The path of least resistance for the Pound is to the downside, as the prospect of a UK election has added fresh uncertainty to the ongoing Brexit saga. UK PM Boris Johnson conceded yesterday, for the first time that he will not meet his pledge to take Britain out of the EU before the 31st October and called for a general election for the 12th December to break Britain's Brexit deadlock. The opposition, however, has rejected the election offer with Labour leader Jeremy Corbyn stating he will wait to see what the EU decides on a Brexit delay before deciding which way to cast his vote.
All-in-all, Brexit is still in limbo and Boris Johnson seems stuck between a rock and a hard place. As of writing, the pound finds itself at 1.2820 against the Dollar and 1.1538 against the Euro.
The Dollar was higher yesterday after better than expected manufacturing PMI data. The U.S. currency was boosted after the Markit purchasing managers’ index came in higher than expected, at 51.5 compared to 51.1 in the prior month. Still, weakness in the economy remained a concern as new orders for key capital goods fell more than expected in September. The sector has been hit by uncertainty over the year-long trade dispute between the U.S. and China.
Other data on Thursday showed that the jobs market remains healthy despite other signs of weakness in the economy. The number of Americans filing for unemployment benefits unexpectedly fell last week to a seasonally adjusted 212,000 the Labor Department stated.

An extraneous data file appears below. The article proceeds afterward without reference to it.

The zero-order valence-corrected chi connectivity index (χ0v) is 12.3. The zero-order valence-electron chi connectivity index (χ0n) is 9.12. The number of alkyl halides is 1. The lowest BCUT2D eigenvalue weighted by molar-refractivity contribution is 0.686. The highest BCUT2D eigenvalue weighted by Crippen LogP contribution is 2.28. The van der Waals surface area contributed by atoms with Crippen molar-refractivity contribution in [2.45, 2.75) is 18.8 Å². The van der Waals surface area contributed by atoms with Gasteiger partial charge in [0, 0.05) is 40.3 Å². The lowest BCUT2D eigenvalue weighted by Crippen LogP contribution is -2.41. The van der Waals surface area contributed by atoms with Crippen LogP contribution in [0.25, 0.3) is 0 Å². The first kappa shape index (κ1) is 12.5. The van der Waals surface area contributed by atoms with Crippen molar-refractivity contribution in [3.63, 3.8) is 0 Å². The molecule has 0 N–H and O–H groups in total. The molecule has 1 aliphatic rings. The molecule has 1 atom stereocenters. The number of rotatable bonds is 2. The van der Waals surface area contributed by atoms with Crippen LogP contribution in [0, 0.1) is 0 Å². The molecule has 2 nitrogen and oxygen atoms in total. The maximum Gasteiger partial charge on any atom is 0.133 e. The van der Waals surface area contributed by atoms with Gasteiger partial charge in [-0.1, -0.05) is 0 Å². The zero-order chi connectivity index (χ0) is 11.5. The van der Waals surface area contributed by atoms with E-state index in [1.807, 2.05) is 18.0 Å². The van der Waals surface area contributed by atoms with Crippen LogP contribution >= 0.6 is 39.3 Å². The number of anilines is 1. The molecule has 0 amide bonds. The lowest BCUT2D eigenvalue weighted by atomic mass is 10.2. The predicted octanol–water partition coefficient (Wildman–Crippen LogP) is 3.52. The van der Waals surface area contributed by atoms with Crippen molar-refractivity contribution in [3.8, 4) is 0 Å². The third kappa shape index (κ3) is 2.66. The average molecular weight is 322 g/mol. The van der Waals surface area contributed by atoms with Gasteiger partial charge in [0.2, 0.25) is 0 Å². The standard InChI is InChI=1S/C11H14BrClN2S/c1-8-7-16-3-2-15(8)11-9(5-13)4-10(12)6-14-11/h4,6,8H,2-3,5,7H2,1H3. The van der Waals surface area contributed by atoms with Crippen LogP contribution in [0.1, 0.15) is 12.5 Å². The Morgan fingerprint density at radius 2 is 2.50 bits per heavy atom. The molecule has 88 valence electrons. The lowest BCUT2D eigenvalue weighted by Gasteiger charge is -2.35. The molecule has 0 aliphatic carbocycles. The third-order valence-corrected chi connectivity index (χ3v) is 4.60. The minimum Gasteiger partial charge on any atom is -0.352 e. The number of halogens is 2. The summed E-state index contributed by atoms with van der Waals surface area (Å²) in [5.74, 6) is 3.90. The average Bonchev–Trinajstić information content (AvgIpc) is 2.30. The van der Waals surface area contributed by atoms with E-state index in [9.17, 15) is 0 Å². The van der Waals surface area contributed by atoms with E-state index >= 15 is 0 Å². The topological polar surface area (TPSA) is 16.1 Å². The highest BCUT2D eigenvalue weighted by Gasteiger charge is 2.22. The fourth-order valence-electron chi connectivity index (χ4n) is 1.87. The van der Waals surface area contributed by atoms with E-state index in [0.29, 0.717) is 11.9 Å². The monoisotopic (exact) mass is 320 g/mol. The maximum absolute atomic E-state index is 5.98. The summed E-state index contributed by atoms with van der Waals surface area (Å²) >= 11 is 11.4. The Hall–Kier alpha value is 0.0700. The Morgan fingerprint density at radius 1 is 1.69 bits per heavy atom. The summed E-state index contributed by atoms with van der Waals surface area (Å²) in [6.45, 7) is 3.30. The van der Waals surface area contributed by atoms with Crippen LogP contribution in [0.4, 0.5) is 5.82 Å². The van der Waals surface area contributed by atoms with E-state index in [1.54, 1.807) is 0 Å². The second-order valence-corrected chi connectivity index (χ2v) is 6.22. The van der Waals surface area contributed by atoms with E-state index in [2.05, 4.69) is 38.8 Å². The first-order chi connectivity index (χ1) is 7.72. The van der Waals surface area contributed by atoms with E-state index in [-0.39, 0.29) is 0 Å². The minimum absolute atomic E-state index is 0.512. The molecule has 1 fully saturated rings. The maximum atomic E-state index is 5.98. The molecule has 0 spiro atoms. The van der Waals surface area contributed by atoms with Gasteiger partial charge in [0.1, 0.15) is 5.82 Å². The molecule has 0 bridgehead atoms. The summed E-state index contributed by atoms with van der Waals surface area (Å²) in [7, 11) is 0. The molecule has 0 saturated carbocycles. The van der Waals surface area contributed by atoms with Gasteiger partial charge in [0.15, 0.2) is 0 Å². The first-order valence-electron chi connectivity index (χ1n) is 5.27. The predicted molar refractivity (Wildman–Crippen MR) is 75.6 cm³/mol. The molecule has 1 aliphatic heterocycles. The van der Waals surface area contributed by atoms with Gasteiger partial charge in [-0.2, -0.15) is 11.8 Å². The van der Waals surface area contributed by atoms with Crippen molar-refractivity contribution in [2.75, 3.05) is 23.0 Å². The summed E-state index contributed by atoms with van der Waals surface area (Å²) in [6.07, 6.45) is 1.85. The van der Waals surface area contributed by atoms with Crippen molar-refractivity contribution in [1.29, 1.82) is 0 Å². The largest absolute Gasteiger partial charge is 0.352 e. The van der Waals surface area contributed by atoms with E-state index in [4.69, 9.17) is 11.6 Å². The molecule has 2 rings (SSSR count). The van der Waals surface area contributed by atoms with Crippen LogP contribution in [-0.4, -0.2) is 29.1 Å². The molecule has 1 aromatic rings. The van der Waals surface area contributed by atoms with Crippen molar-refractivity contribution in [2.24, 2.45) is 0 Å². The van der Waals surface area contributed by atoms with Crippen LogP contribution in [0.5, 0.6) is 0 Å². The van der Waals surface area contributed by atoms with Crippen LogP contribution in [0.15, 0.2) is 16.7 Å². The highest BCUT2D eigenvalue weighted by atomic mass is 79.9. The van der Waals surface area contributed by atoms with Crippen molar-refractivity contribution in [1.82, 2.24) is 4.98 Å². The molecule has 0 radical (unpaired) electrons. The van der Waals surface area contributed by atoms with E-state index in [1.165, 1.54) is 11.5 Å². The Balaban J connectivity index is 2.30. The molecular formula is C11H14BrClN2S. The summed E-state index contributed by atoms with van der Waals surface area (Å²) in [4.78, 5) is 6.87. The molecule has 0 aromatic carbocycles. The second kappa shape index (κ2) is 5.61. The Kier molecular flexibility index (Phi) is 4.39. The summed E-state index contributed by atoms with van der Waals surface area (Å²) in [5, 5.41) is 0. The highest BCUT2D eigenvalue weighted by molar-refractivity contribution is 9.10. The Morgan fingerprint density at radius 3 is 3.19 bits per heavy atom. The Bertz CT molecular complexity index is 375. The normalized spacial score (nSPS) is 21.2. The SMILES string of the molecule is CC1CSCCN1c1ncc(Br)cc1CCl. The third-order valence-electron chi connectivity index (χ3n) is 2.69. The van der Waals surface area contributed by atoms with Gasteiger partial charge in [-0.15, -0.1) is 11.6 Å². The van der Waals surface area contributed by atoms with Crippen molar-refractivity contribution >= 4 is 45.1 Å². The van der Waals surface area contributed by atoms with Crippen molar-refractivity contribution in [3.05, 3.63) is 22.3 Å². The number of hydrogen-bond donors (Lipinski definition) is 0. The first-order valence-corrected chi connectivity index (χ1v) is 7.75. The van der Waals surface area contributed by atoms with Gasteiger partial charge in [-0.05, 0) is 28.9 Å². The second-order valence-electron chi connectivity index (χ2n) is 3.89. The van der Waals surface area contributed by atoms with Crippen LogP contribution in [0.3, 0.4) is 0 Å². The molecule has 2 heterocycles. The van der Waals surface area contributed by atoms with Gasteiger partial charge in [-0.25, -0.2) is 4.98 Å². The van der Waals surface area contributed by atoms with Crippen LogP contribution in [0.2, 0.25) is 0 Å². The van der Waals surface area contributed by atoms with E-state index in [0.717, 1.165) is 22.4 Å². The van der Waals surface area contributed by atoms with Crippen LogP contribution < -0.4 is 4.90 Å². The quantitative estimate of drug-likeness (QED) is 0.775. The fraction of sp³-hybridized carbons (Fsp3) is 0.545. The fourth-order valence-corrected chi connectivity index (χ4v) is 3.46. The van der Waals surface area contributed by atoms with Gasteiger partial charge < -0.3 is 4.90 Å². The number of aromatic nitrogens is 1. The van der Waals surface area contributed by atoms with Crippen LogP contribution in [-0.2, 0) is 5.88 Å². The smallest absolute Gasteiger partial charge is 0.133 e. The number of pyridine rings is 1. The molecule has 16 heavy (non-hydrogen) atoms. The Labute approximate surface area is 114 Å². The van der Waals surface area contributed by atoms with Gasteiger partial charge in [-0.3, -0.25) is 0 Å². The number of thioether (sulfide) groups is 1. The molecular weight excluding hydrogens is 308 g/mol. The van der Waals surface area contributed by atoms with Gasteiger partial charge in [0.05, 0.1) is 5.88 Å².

Still, the data confirmed expectations that the Fed will cut borrowing costs for a third time this year when policymakers meet next week. President Donald Trump has pushed for even more rate cuts, pointing to falling interest rates at other central banks around the world.
The sentiment around the Euro has been deteriorating throughout this week, particularly after the currency hit 2-month peaks near 1.1180 on Monday against the Dollar. The pair is struggling for direction at the 1.1100 as we start the trading session on Friday.
The renewed selling bias in spot has been confirmed yesterday on the back of the dovish tone from the European Central Bank. In fact, as largely anticipated, the ECB left the monetary conditions unchanged on Thursday. In what was his last meeting as President, Mario Draghi reiterated the risks to the economic outlook and inflation remain tilted to the downside amid the prolonged slowdown in the region.
Data to watch
09.00 EUR - German IFO Business Climate
Posted in Daily Market News on Oct 25 2019